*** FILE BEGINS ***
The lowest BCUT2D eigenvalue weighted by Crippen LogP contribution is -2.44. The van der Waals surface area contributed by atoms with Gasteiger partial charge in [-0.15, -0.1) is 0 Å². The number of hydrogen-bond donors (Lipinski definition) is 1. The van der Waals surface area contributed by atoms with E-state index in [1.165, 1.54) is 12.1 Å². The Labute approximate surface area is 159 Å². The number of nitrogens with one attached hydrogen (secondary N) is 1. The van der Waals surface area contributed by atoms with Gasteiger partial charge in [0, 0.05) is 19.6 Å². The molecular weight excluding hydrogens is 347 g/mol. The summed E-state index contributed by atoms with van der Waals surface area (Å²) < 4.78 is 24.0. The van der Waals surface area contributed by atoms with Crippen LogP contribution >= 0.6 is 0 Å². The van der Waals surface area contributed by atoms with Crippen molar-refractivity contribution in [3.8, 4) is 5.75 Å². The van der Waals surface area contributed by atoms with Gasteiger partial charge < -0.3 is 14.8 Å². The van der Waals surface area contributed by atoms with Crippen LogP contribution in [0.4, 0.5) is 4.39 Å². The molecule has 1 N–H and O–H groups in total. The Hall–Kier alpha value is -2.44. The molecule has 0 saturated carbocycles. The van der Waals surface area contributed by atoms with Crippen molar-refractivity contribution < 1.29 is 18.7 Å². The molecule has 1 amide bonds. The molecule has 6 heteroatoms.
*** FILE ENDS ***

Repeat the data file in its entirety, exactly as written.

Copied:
The lowest BCUT2D eigenvalue weighted by Crippen LogP contribution is -2.44. The van der Waals surface area contributed by atoms with Gasteiger partial charge in [-0.15, -0.1) is 0 Å². The number of hydrogen-bond donors (Lipinski definition) is 1. The van der Waals surface area contributed by atoms with E-state index in [1.165, 1.54) is 12.1 Å². The Labute approximate surface area is 159 Å². The number of nitrogens with one attached hydrogen (secondary N) is 1. The van der Waals surface area contributed by atoms with Gasteiger partial charge in [0, 0.05) is 19.6 Å². The molecular weight excluding hydrogens is 347 g/mol. The summed E-state index contributed by atoms with van der Waals surface area (Å²) < 4.78 is 24.0. The van der Waals surface area contributed by atoms with Crippen LogP contribution >= 0.6 is 0 Å². The van der Waals surface area contributed by atoms with Crippen molar-refractivity contribution in [3.8, 4) is 5.75 Å². The van der Waals surface area contributed by atoms with Gasteiger partial charge < -0.3 is 14.8 Å². The van der Waals surface area contributed by atoms with Crippen LogP contribution in [0.4, 0.5) is 4.39 Å². The molecule has 1 N–H and O–H groups in total. The Hall–Kier alpha value is -2.44. The molecule has 0 saturated carbocycles. The van der Waals surface area contributed by atoms with Crippen molar-refractivity contribution < 1.29 is 18.7 Å². The molecule has 1 amide bonds. The molecule has 6 heteroatoms.